Q. You constructed storage dams above Marshall Falls prior to the expropriation of the lands in question?—A. Yes.
Q. You might explain why you put up storage dams.—A. Before the storage dams were put in, the flow of the river in summer time, in dry months, got down until there was practically nothing. It was equivalent to 25 cubic feet of water per second, that is 250 gallons per second flowing in the river at that time.
Q. How much did you need?—A. The maximum flow of the river reached 7,500 feet, that is 150 times that quantity, which is of course no use for power purposes; you must have a steady supply of water all the year, so you have to level up by the creation of these storage bases, so as to draw from the storage bases during the drought period in summer time to create the necessary quantity of water to produce power. It was calculated we would be able to have a uniform flow of 305 feet.
Q. At Marshall Falls in the summer time it was practically dry?—A. Normally, it would be practically dry. In the words of the inhabitants, one was able to walk across the river dry shod in summer time.
Q. It was therefore necessary to have a system of these storage dams?—A. Yes. Some of these storage dams were twenty miles away from the head of Marshall Falls.
Q. Prior to the time of this expropriation of lands in question how much had the storage dams cost?—A. Approximately, $250,000. That includes the lands flooded and lands round the dams themselves.
Q. How much did you pay for those lands?—A. $18,000 is shown in 1925.
Q. Subsequently, since that date?—A. Last summer two additional dams were put in, Union and Marshall Falls dams, which are to be used for storage dams initially. These two cost approximately $200,000.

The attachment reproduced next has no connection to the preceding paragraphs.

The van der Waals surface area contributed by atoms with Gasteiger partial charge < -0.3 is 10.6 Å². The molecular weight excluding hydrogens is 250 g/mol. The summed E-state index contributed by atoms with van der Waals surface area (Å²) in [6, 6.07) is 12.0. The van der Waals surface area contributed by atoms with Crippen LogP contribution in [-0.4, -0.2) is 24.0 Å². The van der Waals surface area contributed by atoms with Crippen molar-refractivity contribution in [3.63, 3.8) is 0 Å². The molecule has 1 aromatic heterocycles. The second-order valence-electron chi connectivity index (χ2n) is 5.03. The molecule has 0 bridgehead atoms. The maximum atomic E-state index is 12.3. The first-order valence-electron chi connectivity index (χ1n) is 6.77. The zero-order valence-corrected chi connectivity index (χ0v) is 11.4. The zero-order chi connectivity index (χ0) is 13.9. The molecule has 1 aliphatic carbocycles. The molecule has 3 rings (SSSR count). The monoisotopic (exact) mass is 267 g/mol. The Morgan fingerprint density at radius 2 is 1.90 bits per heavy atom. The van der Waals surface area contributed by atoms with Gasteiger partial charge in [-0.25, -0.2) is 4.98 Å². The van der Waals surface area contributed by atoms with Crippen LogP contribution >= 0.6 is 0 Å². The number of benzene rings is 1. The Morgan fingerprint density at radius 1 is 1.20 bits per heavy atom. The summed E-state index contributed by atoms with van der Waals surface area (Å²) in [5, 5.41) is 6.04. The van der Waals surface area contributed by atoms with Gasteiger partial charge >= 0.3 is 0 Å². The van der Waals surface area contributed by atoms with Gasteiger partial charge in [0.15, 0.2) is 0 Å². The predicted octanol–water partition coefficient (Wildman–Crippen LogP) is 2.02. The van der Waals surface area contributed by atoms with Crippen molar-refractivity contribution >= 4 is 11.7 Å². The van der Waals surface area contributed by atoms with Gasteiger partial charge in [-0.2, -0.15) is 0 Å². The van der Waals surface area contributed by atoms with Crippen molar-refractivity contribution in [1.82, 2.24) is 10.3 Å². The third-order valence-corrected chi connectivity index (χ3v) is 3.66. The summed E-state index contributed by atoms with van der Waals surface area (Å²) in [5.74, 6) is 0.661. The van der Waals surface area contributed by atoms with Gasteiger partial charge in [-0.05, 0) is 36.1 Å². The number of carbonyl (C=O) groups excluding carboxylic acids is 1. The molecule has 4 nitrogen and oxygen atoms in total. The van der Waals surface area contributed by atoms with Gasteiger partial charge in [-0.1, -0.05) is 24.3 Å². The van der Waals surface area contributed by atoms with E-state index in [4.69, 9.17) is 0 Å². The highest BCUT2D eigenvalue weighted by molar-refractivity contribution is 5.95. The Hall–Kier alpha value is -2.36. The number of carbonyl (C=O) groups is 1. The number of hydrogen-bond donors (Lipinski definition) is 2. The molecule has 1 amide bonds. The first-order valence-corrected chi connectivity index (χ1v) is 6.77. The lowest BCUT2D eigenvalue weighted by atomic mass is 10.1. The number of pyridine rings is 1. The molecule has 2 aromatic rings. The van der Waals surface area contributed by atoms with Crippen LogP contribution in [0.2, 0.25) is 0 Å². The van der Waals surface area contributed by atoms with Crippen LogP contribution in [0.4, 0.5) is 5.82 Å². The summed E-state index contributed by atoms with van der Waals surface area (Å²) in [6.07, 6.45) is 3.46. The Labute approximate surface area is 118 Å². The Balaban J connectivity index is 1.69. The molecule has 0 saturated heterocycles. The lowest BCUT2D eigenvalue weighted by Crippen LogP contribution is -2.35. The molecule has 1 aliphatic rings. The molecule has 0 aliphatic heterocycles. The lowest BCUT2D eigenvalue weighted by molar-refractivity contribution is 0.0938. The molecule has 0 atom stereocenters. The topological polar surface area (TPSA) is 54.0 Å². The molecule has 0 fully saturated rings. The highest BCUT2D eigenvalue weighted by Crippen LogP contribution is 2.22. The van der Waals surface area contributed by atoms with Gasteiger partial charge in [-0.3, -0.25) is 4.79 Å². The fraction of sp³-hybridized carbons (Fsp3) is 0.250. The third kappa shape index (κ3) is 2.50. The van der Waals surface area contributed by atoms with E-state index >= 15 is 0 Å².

Q. Your total expense up to date is $550,000 for storage dams. You keep men employed to look after the storage dams?—A. We keep one man constantly looking after the dams and one man part of the year. I
should have said, if there had been only Malay Falls on the river, it would be necessary for Malay Falls alone the same way it would have been necessary for the development of Marshall Falls.
Q. It is sufficient for all your present needs?—A. Yes.
It is, as I understood the testimony, admitted that the appellant’s project for development and manufacture of power at Marshall Falls depended upon the use of the water held by the Commission’s storage dams. Mr. McColl says:
Q. You were figuring on making use of the storage base. You would, necessarily, have to—the storage base is further up the river?—A. Yes. They put us to a disadvantage by taking our lower lands and they give us that additional advantage by supplying storage. The action had two effects; one was to improve our storage and the other was to take away the lower development, which also increased a little the cost of this development; so we were about even.
Q. You expect to get that for nothing?—A. Tit for tat; if they injure us in one way, I suppose they make it up in another. I never got much for nothing from them.
Q. You have to have that storage?—A. Yes.
On 7th September, 1922, the Pictou County Board entered into a contract with the Commission for the purchase of electrical energy for a period of 30 years for the use of the Municipality of the County of Pictou and the incorporated towns of Pictou, Trenton, New Glasgow, Stellarton and Westville, and the inhabitants thereof, for lighting, heating and power purposes. It is recited by the contract that the development at Malay Falls on East River, Sheet Harbour, is the most economical and best suited for the present needs of the county; that it is estimated that it will deliver eight million kilowatt hours annually in Pictou County, which may be supplemented by a second development, and that Malay Falls will utilize eight possible storage basins out of a total of 13 (large and small) available. The Commission contracts to proceed promptly with this initial development, and to complete the same within 18 months from the date of the approval of the contract by the Governor in Council, and to reserve, deliver and supply to the Board electrical power and energy specified in the contract as follows: